The ability to quickly add capacity is an additional benefit with cloud networking. Within minutes, organisations can add capacity in small or large increments, from only 1 or 2 network devices to bringing up one or more new corporate locations. Equally important is the ability to seamlessly add new services and management features like authentication or API services, without having to worry about the impact on the underlying infrastructure, like having to purchase new hardware and software platforms, and having to train personnel on the new services and applications.
While many organisations today opt for public cloud deployments with its many advantages, others choose on-premises deployments due to organisational or legal requirements. With one underlying cloud networking platform, the feature set is consistent across all deployment models, and organisations can choose the option that works best for them without having to compromise on supported functionality.
Another inherent benefit of a single underlying network platform is that, independent of network size, solution tier or deployment model, it leverages the same set of network devices – access points, switches and routers. As the network grows and evolves, customers can continue to work with the same hardware, and don’t need to worry about being forced into “rip and replace” upgrades.
Switching to cloud networking significantly reduces the cost of deploying and operating an access network, compared to hosting it in-house. Organisations will be able to save cost with regard to capital expenditures for redundant hardware and software infrastructure for the network management system and for centralized hardware controllers; personnel-related expenses for ongoing management and potential additional hires when expanding the network; and ongoing operational expenses for local intervention required for deployment and troubleshooting at remote branches with truck rolls, due to the benefits of centralised cloud management.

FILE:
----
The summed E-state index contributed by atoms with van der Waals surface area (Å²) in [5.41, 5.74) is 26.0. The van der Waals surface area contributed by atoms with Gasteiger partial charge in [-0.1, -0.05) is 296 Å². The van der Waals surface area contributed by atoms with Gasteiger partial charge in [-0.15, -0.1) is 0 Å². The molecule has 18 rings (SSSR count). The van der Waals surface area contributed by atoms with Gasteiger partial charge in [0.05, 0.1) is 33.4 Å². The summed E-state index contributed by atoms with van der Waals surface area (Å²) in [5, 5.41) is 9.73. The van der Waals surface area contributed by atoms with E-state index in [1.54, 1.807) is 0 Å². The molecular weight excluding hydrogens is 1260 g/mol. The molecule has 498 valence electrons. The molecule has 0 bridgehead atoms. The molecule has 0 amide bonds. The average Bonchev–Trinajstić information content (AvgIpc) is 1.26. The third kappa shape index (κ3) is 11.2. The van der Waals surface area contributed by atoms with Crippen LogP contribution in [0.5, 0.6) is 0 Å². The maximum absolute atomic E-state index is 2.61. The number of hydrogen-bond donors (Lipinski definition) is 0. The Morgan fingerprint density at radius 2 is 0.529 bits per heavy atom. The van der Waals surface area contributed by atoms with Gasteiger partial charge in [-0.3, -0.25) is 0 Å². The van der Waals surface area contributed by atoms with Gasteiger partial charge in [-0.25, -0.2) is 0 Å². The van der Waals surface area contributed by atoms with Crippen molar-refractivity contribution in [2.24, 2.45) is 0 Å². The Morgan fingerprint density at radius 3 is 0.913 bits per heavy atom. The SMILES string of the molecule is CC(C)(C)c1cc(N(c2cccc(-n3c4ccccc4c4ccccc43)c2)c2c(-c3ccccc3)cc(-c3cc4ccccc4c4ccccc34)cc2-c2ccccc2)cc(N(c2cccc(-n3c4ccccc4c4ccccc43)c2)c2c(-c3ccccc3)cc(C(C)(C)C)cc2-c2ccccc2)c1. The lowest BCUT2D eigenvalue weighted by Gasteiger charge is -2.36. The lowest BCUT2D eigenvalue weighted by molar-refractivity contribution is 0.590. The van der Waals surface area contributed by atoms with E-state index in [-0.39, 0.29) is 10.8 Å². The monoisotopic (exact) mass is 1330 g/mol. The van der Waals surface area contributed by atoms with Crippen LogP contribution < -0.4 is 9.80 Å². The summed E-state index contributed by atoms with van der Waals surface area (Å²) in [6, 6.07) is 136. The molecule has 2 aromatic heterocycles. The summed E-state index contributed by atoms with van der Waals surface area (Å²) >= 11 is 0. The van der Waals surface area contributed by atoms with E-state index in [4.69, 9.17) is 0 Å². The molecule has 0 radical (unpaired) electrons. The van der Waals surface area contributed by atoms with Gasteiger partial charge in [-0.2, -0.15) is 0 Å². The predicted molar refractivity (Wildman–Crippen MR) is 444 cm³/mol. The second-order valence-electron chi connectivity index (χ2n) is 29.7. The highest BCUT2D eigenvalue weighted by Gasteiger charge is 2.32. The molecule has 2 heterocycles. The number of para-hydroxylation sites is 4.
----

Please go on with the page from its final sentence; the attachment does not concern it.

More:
In addition, many organisations benefit from operating in an OPEX cost environment with cloud networking, with monthly or quarterly fees from Managed Service Providers as the organisation consumes the cloud service – as opposed to incurring the upfront capital expenditures required for hosting their network management in-house.
Open networking APIs and big data analytics
Advanced cloud networking platforms can collect a world of valuable information about the devices, clients and applications running across the network’s central or remote locations – and aggregate it into a single data pool that can be accessed through APIs, so that customers can extend the networking platform’s functionality – developing their own applications and system integrations to enable new analytics and insights, create better network-user engagement, and increase operational efficiencies.
Cloud management platforms are also able to leverage the anonymised network data from collective network deployments for Big Data analytics, further enriching the use cases enabled with APIs, including comparative network analytics, machine learning and API applications.
Cloud networking is a powerful solution, and offers a host of advantages compared to traditional, controller-based network management systems. Due to its flexibility and seamless scalability, cloud networking is a fit for organisations of all sizes and industries. Even industries or regions that have traditionally relied on on-premises deployments, due to security and availability concerns, are increasingly moving to the cloud. The key for organisations is to put in place a solution which can scale upon demand, and allow them to constantly create new competitive advantages, process efficiencies and cost savings.
Mathew Edwards, Director of Product Marketing at Aerohive
Image Credit: Chaiyapop Bhumiwat / Shutterstock